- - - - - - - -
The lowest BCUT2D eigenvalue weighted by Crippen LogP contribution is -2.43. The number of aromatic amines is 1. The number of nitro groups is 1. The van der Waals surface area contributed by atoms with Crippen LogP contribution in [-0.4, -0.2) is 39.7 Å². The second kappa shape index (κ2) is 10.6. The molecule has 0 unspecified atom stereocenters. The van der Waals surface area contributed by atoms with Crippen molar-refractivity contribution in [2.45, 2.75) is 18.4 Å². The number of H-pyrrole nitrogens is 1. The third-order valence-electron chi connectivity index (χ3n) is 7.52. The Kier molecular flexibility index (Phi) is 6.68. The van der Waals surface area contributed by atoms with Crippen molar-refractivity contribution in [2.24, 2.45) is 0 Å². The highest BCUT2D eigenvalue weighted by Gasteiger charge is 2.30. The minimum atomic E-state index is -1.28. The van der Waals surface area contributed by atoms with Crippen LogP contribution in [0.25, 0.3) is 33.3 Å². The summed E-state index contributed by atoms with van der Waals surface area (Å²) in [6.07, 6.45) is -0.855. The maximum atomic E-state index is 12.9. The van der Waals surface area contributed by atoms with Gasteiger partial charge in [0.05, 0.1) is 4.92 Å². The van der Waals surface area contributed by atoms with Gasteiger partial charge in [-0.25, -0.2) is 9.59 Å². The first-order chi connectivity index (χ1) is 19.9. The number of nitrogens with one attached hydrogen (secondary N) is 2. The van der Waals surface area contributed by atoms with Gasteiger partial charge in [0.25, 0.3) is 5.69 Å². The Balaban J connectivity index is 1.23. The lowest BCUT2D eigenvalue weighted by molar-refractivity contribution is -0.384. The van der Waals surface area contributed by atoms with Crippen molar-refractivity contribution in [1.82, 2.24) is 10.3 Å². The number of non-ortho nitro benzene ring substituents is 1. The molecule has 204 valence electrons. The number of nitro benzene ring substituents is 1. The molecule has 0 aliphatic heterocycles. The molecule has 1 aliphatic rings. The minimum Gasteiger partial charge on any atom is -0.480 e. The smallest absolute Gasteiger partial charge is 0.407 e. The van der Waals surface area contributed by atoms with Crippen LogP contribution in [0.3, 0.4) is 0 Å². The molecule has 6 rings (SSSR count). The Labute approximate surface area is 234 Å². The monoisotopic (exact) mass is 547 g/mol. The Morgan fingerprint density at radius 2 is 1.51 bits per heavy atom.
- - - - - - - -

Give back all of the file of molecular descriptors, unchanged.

The lowest BCUT2D eigenvalue weighted by Crippen LogP contribution is -2.43. The number of aromatic amines is 1. The number of nitro groups is 1. The van der Waals surface area contributed by atoms with Crippen LogP contribution in [-0.4, -0.2) is 39.7 Å². The second kappa shape index (κ2) is 10.6. The molecule has 0 unspecified atom stereocenters. The van der Waals surface area contributed by atoms with Crippen molar-refractivity contribution in [2.45, 2.75) is 18.4 Å². The number of H-pyrrole nitrogens is 1. The third-order valence-electron chi connectivity index (χ3n) is 7.52. The Kier molecular flexibility index (Phi) is 6.68. The van der Waals surface area contributed by atoms with Crippen molar-refractivity contribution in [2.24, 2.45) is 0 Å². The highest BCUT2D eigenvalue weighted by Gasteiger charge is 2.30. The minimum atomic E-state index is -1.28. The van der Waals surface area contributed by atoms with Crippen LogP contribution in [0.25, 0.3) is 33.3 Å². The summed E-state index contributed by atoms with van der Waals surface area (Å²) in [6.07, 6.45) is -0.855. The maximum atomic E-state index is 12.9. The van der Waals surface area contributed by atoms with Gasteiger partial charge in [0.05, 0.1) is 4.92 Å². The van der Waals surface area contributed by atoms with Gasteiger partial charge in [-0.25, -0.2) is 9.59 Å². The first-order chi connectivity index (χ1) is 19.9. The number of nitrogens with one attached hydrogen (secondary N) is 2. The van der Waals surface area contributed by atoms with Gasteiger partial charge in [0.25, 0.3) is 5.69 Å². The Balaban J connectivity index is 1.23. The lowest BCUT2D eigenvalue weighted by molar-refractivity contribution is -0.384. The van der Waals surface area contributed by atoms with Crippen molar-refractivity contribution in [1.82, 2.24) is 10.3 Å². The number of non-ortho nitro benzene ring substituents is 1. The molecule has 204 valence electrons. The number of nitro benzene ring substituents is 1. The molecule has 0 aliphatic heterocycles. The molecule has 1 aliphatic rings. The minimum Gasteiger partial charge on any atom is -0.480 e. The smallest absolute Gasteiger partial charge is 0.407 e. The van der Waals surface area contributed by atoms with Crippen LogP contribution in [0.3, 0.4) is 0 Å². The molecule has 6 rings (SSSR count). The Labute approximate surface area is 234 Å². The monoisotopic (exact) mass is 547 g/mol. The Morgan fingerprint density at radius 2 is 1.51 bits per heavy atom.